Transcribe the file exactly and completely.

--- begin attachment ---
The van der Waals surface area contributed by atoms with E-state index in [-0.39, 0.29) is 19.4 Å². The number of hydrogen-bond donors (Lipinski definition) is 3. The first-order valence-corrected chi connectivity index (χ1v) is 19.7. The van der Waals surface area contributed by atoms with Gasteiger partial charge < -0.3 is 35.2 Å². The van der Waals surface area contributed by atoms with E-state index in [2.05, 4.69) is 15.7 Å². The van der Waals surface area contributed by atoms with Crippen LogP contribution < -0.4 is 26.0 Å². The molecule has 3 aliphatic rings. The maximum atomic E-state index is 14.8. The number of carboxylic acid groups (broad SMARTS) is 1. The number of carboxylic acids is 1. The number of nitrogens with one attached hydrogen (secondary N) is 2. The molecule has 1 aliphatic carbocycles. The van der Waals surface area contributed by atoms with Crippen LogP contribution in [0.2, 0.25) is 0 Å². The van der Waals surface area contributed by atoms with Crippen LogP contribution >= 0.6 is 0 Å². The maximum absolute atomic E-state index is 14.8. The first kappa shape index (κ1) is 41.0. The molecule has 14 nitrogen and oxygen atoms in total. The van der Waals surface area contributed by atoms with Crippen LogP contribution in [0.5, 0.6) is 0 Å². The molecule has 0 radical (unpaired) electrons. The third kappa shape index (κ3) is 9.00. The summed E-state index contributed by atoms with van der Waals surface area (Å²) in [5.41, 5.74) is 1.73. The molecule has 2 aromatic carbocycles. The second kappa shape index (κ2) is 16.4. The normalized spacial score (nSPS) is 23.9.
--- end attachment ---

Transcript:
The van der Waals surface area contributed by atoms with E-state index in [-0.39, 0.29) is 19.4 Å². The number of hydrogen-bond donors (Lipinski definition) is 3. The first-order valence-corrected chi connectivity index (χ1v) is 19.7. The van der Waals surface area contributed by atoms with Gasteiger partial charge < -0.3 is 35.2 Å². The van der Waals surface area contributed by atoms with E-state index in [2.05, 4.69) is 15.7 Å². The van der Waals surface area contributed by atoms with Crippen LogP contribution < -0.4 is 26.0 Å². The molecule has 3 aliphatic rings. The maximum atomic E-state index is 14.8. The number of carboxylic acid groups (broad SMARTS) is 1. The number of carboxylic acids is 1. The number of nitrogens with one attached hydrogen (secondary N) is 2. The molecule has 1 aliphatic carbocycles. The van der Waals surface area contributed by atoms with Crippen LogP contribution in [0.2, 0.25) is 0 Å². The van der Waals surface area contributed by atoms with Crippen LogP contribution >= 0.6 is 0 Å². The maximum absolute atomic E-state index is 14.8. The first kappa shape index (κ1) is 41.0. The molecule has 14 nitrogen and oxygen atoms in total. The van der Waals surface area contributed by atoms with Crippen LogP contribution in [0.5, 0.6) is 0 Å². The molecule has 0 radical (unpaired) electrons. The third kappa shape index (κ3) is 9.00. The summed E-state index contributed by atoms with van der Waals surface area (Å²) in [5.41, 5.74) is 1.73. The molecule has 2 aromatic carbocycles. The second kappa shape index (κ2) is 16.4. The normalized spacial score (nSPS) is 23.9.